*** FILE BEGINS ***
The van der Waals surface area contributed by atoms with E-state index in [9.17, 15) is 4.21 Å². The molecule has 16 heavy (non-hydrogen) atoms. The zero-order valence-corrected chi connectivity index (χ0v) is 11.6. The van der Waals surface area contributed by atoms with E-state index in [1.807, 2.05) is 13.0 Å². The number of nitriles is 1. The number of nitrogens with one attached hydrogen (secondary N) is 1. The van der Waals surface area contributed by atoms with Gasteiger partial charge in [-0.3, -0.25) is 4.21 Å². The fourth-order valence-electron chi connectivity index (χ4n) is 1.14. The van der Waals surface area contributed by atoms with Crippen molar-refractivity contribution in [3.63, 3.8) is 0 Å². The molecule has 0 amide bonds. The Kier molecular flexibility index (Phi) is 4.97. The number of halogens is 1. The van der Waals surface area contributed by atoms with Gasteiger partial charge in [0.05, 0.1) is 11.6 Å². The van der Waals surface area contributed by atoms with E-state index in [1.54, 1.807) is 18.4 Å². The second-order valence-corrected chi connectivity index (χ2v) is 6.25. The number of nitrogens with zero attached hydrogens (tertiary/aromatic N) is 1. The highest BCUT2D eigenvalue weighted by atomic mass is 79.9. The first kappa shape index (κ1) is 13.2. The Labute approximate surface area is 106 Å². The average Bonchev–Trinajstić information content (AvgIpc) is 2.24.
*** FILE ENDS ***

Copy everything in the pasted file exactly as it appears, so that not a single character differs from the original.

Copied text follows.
The van der Waals surface area contributed by atoms with E-state index in [9.17, 15) is 4.21 Å². The molecule has 16 heavy (non-hydrogen) atoms. The zero-order valence-corrected chi connectivity index (χ0v) is 11.6. The van der Waals surface area contributed by atoms with E-state index in [1.807, 2.05) is 13.0 Å². The number of nitriles is 1. The number of nitrogens with one attached hydrogen (secondary N) is 1. The van der Waals surface area contributed by atoms with Gasteiger partial charge in [-0.3, -0.25) is 4.21 Å². The fourth-order valence-electron chi connectivity index (χ4n) is 1.14. The van der Waals surface area contributed by atoms with Crippen molar-refractivity contribution in [3.63, 3.8) is 0 Å². The molecule has 0 amide bonds. The Kier molecular flexibility index (Phi) is 4.97. The number of halogens is 1. The van der Waals surface area contributed by atoms with Gasteiger partial charge in [0.05, 0.1) is 11.6 Å². The van der Waals surface area contributed by atoms with E-state index in [1.54, 1.807) is 18.4 Å². The second-order valence-corrected chi connectivity index (χ2v) is 6.25. The number of nitrogens with zero attached hydrogens (tertiary/aromatic N) is 1. The highest BCUT2D eigenvalue weighted by atomic mass is 79.9. The first kappa shape index (κ1) is 13.2. The Labute approximate surface area is 106 Å². The average Bonchev–Trinajstić information content (AvgIpc) is 2.24.